It’s a well-known truism that the legal profession is slow to change. For more than a decade, most articling students on Bay Street earned a weekly salary of $1,450. The same two firms, meanwhile, stood out in front.
At Davies Ward Phillips & Vineberg LLP, students pocketed $1,600, and at Bennett Jones LLP, compensation sat at $1,700. No firm wanted to break the monotony. But over the past two years, a wave of salary hikes has swept across Bay Street. At the largest firms in Toronto, most articling students now earn a standard weekly salary of $1,700. Four firms hold a lead over the competition, including Fasken (at $1,800), Bennett Jones (at $1,850) and McCarthy Tétrault LLP (at $1,900). The new market leader is Davies, which, remarkably, increased its student compensation to $2,250. That translates into an annualized salary of $117,000, a massive number that outstrips the $110,000 that most associates earn in their first year on Bay Street.
Seriously: what’s up with all the raises? “It was time,” says Nancy Stitt, a partner at the legal recruitment company Stitt + Zosky, and the former director of student programs at Goodmans LLP. “Associate and student salaries hadn’t been raised in 10 to 15 years. The cost of living, housing, tuition and billing rates have all gone up. Firms are catching up.”
In the legal profession, there is a strong herd mentality. “Once one or two firms jack up their salaries, other firms are going to fall in line to keep pace,” says Jordan Furlong, the principal of the legal-consultancy firm Law21. “Many firms are simply playing follow-the-leader.”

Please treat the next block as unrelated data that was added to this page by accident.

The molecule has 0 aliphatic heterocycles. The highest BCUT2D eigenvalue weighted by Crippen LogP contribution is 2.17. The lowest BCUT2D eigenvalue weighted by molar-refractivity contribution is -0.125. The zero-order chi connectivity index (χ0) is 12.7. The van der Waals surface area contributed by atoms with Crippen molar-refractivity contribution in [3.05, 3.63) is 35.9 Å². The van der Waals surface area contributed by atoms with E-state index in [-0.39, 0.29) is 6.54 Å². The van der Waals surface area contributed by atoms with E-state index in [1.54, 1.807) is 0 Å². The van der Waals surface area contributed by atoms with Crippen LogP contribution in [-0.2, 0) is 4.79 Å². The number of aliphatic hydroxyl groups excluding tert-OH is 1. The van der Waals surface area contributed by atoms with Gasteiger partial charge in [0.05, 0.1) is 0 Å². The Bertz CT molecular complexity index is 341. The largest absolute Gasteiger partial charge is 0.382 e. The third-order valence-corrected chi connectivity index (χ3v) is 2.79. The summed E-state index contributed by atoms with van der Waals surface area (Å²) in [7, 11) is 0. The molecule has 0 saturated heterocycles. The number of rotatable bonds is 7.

Competition in the job market is also a factor. In the wake of the 2008 financial crisis, the largest firms had no difficulty landing and retaining top talent. In the current economy, however, that is no longer the case. The best of the profession can now migrate to the business community — in, say, the world of technology or finance — where the number of well-paid positions is on the rise. Through increased student salaries, Bay Street is hoping to purchase a bit of loyalty.
Furlong, for his part, is critical of a retention strategy hitched solely to compensation. “It’s true that, when you raise salaries, the candidates you want are more likely to say yes to your offer,” he says. But in his view, firms haven’t thought deeply about how to increase job satisfaction among their rank and file. “To hope that money will solve the problem is short-sighted.”
This story is from our Winter 2019 Issue.
Illustration by Konor Abrahams